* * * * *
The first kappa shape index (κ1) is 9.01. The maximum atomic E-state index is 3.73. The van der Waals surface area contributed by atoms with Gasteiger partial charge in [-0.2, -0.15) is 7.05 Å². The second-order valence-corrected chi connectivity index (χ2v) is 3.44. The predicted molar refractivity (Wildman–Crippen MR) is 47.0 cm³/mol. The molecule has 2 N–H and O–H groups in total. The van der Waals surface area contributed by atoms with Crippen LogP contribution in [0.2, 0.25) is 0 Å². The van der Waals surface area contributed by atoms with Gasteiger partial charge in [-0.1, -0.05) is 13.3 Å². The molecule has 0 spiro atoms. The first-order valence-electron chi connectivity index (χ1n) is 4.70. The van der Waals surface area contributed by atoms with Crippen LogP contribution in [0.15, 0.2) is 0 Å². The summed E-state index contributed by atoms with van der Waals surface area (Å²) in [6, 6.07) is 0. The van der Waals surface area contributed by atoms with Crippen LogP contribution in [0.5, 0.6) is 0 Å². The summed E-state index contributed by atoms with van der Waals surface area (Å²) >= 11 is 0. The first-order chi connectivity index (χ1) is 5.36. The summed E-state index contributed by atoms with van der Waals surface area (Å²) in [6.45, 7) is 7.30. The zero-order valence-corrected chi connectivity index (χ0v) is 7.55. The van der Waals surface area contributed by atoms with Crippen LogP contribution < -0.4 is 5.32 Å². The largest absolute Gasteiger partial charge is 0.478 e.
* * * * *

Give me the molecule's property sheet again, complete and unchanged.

The first kappa shape index (κ1) is 9.01. The maximum atomic E-state index is 3.73. The van der Waals surface area contributed by atoms with Gasteiger partial charge in [-0.2, -0.15) is 7.05 Å². The second-order valence-corrected chi connectivity index (χ2v) is 3.44. The predicted molar refractivity (Wildman–Crippen MR) is 47.0 cm³/mol. The molecule has 2 N–H and O–H groups in total. The van der Waals surface area contributed by atoms with Crippen LogP contribution in [0.2, 0.25) is 0 Å². The van der Waals surface area contributed by atoms with Gasteiger partial charge in [-0.1, -0.05) is 13.3 Å². The molecule has 0 spiro atoms. The first-order valence-electron chi connectivity index (χ1n) is 4.70. The van der Waals surface area contributed by atoms with Crippen LogP contribution in [0.15, 0.2) is 0 Å². The summed E-state index contributed by atoms with van der Waals surface area (Å²) in [6, 6.07) is 0. The van der Waals surface area contributed by atoms with Crippen LogP contribution in [0.5, 0.6) is 0 Å². The summed E-state index contributed by atoms with van der Waals surface area (Å²) >= 11 is 0. The first-order chi connectivity index (χ1) is 5.36. The summed E-state index contributed by atoms with van der Waals surface area (Å²) in [6.45, 7) is 7.30. The zero-order valence-corrected chi connectivity index (χ0v) is 7.55. The van der Waals surface area contributed by atoms with Crippen LogP contribution < -0.4 is 5.32 Å². The largest absolute Gasteiger partial charge is 0.478 e.